Diarrhea is increased frequency of bowel movements, often associated with loose or watery stool. It is more concerning if this is a change from your normal bowel pattern.
This may be a chronic side effect caused by cancer medications, such as targeted therapy (i.e. sunitinib, axitinib, cabozantinib, pazopanib) or immunotherapy (i.e. nivolumab), or may be from other causes.
When to call your oncologist or oncology nurse:*
When you first have loose, frequent, watery stools greater or different than what is normal for you, or if you have abdominal pain, blood in your stool, or a temperature greater than 100.5 F (38 C).
*If you are receiving treatment with an immunotherapy agent (i.e. Opdivo/nivolumab) and are experiencing a change in your bowel habits (frequency of bowel movements and/or consistency of stool) or abdominal pain, contact your oncology care provider immediately.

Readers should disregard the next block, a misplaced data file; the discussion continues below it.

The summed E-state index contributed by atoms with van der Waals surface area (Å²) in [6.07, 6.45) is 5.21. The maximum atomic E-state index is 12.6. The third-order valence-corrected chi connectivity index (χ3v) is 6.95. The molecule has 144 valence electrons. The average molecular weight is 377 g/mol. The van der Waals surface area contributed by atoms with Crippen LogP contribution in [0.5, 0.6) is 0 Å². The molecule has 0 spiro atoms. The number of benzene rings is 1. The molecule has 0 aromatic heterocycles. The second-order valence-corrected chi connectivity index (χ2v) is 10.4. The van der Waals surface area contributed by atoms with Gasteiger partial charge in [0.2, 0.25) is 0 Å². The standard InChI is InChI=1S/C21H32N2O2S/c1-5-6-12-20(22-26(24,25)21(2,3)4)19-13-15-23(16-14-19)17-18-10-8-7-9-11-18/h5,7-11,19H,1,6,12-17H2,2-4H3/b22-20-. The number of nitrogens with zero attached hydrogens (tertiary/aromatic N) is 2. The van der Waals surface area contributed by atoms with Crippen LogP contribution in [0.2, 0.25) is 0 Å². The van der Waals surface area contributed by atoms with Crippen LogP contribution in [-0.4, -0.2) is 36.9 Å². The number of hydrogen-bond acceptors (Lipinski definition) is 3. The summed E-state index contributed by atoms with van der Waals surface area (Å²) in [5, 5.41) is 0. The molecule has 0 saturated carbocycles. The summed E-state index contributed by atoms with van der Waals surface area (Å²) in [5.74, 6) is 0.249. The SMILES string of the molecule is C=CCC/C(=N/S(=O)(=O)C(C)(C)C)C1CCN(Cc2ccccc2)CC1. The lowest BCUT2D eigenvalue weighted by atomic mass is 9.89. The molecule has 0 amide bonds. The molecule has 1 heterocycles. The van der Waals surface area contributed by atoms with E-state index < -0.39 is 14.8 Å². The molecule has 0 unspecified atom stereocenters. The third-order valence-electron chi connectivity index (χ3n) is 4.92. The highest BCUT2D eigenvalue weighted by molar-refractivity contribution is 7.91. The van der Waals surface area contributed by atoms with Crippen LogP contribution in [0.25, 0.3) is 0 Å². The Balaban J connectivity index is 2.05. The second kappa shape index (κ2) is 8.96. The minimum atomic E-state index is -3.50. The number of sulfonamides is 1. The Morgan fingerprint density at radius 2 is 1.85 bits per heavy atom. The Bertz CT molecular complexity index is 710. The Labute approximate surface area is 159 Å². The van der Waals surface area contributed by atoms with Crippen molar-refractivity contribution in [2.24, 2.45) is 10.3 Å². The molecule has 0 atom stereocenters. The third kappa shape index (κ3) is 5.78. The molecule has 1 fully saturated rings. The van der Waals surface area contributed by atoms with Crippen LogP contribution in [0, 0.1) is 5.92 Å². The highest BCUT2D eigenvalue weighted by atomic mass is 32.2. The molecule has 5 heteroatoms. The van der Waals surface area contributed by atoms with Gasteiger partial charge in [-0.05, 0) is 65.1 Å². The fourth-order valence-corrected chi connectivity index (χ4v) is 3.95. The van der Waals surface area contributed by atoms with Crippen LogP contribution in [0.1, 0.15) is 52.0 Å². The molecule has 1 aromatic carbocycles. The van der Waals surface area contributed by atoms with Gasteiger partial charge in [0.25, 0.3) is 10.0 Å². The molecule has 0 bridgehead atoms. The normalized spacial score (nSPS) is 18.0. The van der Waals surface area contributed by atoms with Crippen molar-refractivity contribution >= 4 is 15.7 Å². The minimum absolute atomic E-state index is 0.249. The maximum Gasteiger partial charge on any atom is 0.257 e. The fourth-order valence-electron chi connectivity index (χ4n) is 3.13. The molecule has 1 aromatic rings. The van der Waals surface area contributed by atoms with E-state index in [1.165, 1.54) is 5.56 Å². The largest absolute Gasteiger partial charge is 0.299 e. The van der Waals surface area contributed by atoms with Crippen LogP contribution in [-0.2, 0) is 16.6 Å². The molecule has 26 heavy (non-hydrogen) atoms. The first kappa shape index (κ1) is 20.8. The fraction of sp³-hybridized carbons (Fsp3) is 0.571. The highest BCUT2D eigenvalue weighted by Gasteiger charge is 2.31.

Things to prevent or minimize diarrhea:
- Drink non caffeinated beverages
- Drink eight to ten glasses of fluids daily
- Avoid spicy, greasy foods
- Try eating a BRAT Diet (bananas-rice-applesauce-toast)
- Decrease or stop eating dairy products
- Avoid foods and beverages high in sugar
- Discuss the use of yogurt or probiotics with your oncology team
- Discuss the use of fiber agents with your oncology team
- Consider antidiarrheal medications if approved by your health care provider
*** It is very important to follow your doctor’s instructions regarding the use of anti-diarrheal medications***
Discuss with your healthcare team if there may be other reasons for diarrhea or other treatment options available to reduce your diarrhea.